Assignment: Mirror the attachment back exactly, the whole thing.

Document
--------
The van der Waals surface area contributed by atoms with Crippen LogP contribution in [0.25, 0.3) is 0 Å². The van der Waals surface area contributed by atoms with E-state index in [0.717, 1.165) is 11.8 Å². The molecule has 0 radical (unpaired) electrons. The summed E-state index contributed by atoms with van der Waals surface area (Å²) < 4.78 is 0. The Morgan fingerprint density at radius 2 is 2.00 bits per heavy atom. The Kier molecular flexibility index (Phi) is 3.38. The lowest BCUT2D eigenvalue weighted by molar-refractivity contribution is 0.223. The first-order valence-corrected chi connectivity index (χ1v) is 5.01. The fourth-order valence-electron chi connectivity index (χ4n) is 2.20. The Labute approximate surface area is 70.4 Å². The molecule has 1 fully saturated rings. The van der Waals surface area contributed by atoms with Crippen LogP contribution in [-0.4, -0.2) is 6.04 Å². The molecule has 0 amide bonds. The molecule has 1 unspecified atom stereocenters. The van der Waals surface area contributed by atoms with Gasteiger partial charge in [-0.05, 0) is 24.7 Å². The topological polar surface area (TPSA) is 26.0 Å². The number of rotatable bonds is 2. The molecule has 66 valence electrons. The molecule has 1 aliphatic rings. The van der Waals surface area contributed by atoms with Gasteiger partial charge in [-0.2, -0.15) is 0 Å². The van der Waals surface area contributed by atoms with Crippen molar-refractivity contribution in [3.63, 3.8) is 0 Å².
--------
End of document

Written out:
The van der Waals surface area contributed by atoms with Crippen LogP contribution in [0.25, 0.3) is 0 Å². The van der Waals surface area contributed by atoms with E-state index in [0.717, 1.165) is 11.8 Å². The molecule has 0 radical (unpaired) electrons. The summed E-state index contributed by atoms with van der Waals surface area (Å²) < 4.78 is 0. The Morgan fingerprint density at radius 2 is 2.00 bits per heavy atom. The Kier molecular flexibility index (Phi) is 3.38. The lowest BCUT2D eigenvalue weighted by molar-refractivity contribution is 0.223. The first-order valence-corrected chi connectivity index (χ1v) is 5.01. The fourth-order valence-electron chi connectivity index (χ4n) is 2.20. The Labute approximate surface area is 70.4 Å². The molecule has 1 fully saturated rings. The van der Waals surface area contributed by atoms with Crippen LogP contribution in [-0.4, -0.2) is 6.04 Å². The molecule has 0 amide bonds. The molecule has 1 unspecified atom stereocenters. The van der Waals surface area contributed by atoms with Gasteiger partial charge in [-0.05, 0) is 24.7 Å². The topological polar surface area (TPSA) is 26.0 Å². The number of rotatable bonds is 2. The molecule has 66 valence electrons. The molecule has 1 aliphatic rings. The van der Waals surface area contributed by atoms with Gasteiger partial charge in [-0.2, -0.15) is 0 Å². The van der Waals surface area contributed by atoms with Crippen molar-refractivity contribution in [3.63, 3.8) is 0 Å².